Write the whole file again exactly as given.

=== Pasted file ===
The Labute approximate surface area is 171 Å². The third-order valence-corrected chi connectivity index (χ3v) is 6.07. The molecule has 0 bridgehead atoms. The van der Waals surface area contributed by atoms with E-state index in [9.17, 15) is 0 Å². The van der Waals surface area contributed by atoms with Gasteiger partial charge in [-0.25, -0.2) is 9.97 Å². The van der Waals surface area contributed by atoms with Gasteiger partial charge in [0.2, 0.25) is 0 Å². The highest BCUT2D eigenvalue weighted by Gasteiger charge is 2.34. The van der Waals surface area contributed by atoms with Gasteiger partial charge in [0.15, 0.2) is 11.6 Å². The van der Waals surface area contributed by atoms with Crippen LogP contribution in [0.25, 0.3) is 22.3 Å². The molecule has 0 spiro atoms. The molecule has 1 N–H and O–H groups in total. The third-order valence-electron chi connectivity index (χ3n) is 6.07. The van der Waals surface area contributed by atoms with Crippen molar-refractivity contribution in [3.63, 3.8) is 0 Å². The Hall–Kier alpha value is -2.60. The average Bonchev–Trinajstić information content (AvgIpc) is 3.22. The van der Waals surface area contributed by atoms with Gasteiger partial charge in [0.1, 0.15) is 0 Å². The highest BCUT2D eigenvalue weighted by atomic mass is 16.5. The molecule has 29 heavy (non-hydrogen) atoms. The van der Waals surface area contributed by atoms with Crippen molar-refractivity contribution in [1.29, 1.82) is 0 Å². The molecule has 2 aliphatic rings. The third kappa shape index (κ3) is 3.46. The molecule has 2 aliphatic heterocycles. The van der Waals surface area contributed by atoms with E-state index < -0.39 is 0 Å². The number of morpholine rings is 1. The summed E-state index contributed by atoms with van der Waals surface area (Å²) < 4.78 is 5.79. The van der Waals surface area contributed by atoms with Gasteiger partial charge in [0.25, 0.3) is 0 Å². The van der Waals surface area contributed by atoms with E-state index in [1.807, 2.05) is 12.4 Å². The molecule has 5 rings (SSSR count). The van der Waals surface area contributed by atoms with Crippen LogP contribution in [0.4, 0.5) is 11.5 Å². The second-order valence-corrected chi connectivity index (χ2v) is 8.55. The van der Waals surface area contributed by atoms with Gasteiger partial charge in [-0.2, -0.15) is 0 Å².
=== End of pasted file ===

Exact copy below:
The Labute approximate surface area is 171 Å². The third-order valence-corrected chi connectivity index (χ3v) is 6.07. The molecule has 0 bridgehead atoms. The van der Waals surface area contributed by atoms with E-state index in [9.17, 15) is 0 Å². The van der Waals surface area contributed by atoms with Gasteiger partial charge in [-0.25, -0.2) is 9.97 Å². The van der Waals surface area contributed by atoms with Gasteiger partial charge in [0.2, 0.25) is 0 Å². The highest BCUT2D eigenvalue weighted by Gasteiger charge is 2.34. The van der Waals surface area contributed by atoms with Gasteiger partial charge in [0.15, 0.2) is 11.6 Å². The van der Waals surface area contributed by atoms with Crippen LogP contribution in [0.25, 0.3) is 22.3 Å². The molecule has 0 spiro atoms. The molecule has 1 N–H and O–H groups in total. The third-order valence-electron chi connectivity index (χ3n) is 6.07. The van der Waals surface area contributed by atoms with Crippen molar-refractivity contribution in [3.63, 3.8) is 0 Å². The Hall–Kier alpha value is -2.60. The average Bonchev–Trinajstić information content (AvgIpc) is 3.22. The van der Waals surface area contributed by atoms with Gasteiger partial charge in [0.1, 0.15) is 0 Å². The highest BCUT2D eigenvalue weighted by atomic mass is 16.5. The molecule has 29 heavy (non-hydrogen) atoms. The van der Waals surface area contributed by atoms with Crippen molar-refractivity contribution in [1.29, 1.82) is 0 Å². The molecule has 2 aliphatic rings. The third kappa shape index (κ3) is 3.46. The molecule has 2 aliphatic heterocycles. The van der Waals surface area contributed by atoms with E-state index < -0.39 is 0 Å². The number of morpholine rings is 1. The summed E-state index contributed by atoms with van der Waals surface area (Å²) < 4.78 is 5.79. The van der Waals surface area contributed by atoms with Gasteiger partial charge in [0.25, 0.3) is 0 Å². The van der Waals surface area contributed by atoms with E-state index in [1.807, 2.05) is 12.4 Å². The molecule has 5 rings (SSSR count). The van der Waals surface area contributed by atoms with Crippen LogP contribution in [0.4, 0.5) is 11.5 Å². The second-order valence-corrected chi connectivity index (χ2v) is 8.55. The van der Waals surface area contributed by atoms with Gasteiger partial charge in [-0.2, -0.15) is 0 Å².